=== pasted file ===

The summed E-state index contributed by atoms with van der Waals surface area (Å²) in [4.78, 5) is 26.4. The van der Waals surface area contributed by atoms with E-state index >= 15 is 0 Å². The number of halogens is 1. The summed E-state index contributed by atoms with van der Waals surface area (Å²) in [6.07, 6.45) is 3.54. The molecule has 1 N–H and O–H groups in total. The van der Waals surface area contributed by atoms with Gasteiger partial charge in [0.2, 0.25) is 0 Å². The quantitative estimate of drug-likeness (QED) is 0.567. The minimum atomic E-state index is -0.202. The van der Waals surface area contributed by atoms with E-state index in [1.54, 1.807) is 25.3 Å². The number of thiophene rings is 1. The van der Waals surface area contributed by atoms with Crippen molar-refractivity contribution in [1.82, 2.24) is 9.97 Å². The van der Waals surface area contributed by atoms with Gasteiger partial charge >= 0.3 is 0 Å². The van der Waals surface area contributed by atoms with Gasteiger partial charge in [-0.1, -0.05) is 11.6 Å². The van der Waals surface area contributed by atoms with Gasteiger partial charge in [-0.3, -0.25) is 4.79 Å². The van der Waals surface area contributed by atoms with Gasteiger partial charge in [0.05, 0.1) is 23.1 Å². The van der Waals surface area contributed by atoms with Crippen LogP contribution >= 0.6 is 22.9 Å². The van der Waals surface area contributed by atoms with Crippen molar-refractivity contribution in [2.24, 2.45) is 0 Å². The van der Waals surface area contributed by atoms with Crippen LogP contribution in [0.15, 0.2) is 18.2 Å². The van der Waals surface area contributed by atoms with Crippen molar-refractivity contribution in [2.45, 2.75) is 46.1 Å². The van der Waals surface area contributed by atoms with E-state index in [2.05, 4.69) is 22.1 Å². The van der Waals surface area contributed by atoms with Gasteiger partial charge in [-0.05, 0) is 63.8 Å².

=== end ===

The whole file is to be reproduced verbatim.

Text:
The summed E-state index contributed by atoms with van der Waals surface area (Å²) in [4.78, 5) is 26.4. The van der Waals surface area contributed by atoms with E-state index >= 15 is 0 Å². The number of halogens is 1. The summed E-state index contributed by atoms with van der Waals surface area (Å²) in [6.07, 6.45) is 3.54. The molecule has 1 N–H and O–H groups in total. The van der Waals surface area contributed by atoms with Gasteiger partial charge in [0.2, 0.25) is 0 Å². The quantitative estimate of drug-likeness (QED) is 0.567. The minimum atomic E-state index is -0.202. The van der Waals surface area contributed by atoms with E-state index in [1.54, 1.807) is 25.3 Å². The number of thiophene rings is 1. The van der Waals surface area contributed by atoms with Crippen molar-refractivity contribution in [1.82, 2.24) is 9.97 Å². The van der Waals surface area contributed by atoms with Gasteiger partial charge >= 0.3 is 0 Å². The van der Waals surface area contributed by atoms with Gasteiger partial charge in [-0.1, -0.05) is 11.6 Å². The van der Waals surface area contributed by atoms with Gasteiger partial charge in [-0.3, -0.25) is 4.79 Å². The van der Waals surface area contributed by atoms with Gasteiger partial charge in [0.05, 0.1) is 23.1 Å². The van der Waals surface area contributed by atoms with Crippen LogP contribution >= 0.6 is 22.9 Å². The van der Waals surface area contributed by atoms with Crippen molar-refractivity contribution in [2.24, 2.45) is 0 Å². The van der Waals surface area contributed by atoms with Crippen LogP contribution in [0.15, 0.2) is 18.2 Å². The van der Waals surface area contributed by atoms with Crippen molar-refractivity contribution in [2.45, 2.75) is 46.1 Å². The van der Waals surface area contributed by atoms with E-state index in [2.05, 4.69) is 22.1 Å². The van der Waals surface area contributed by atoms with Gasteiger partial charge in [-0.05, 0) is 63.8 Å².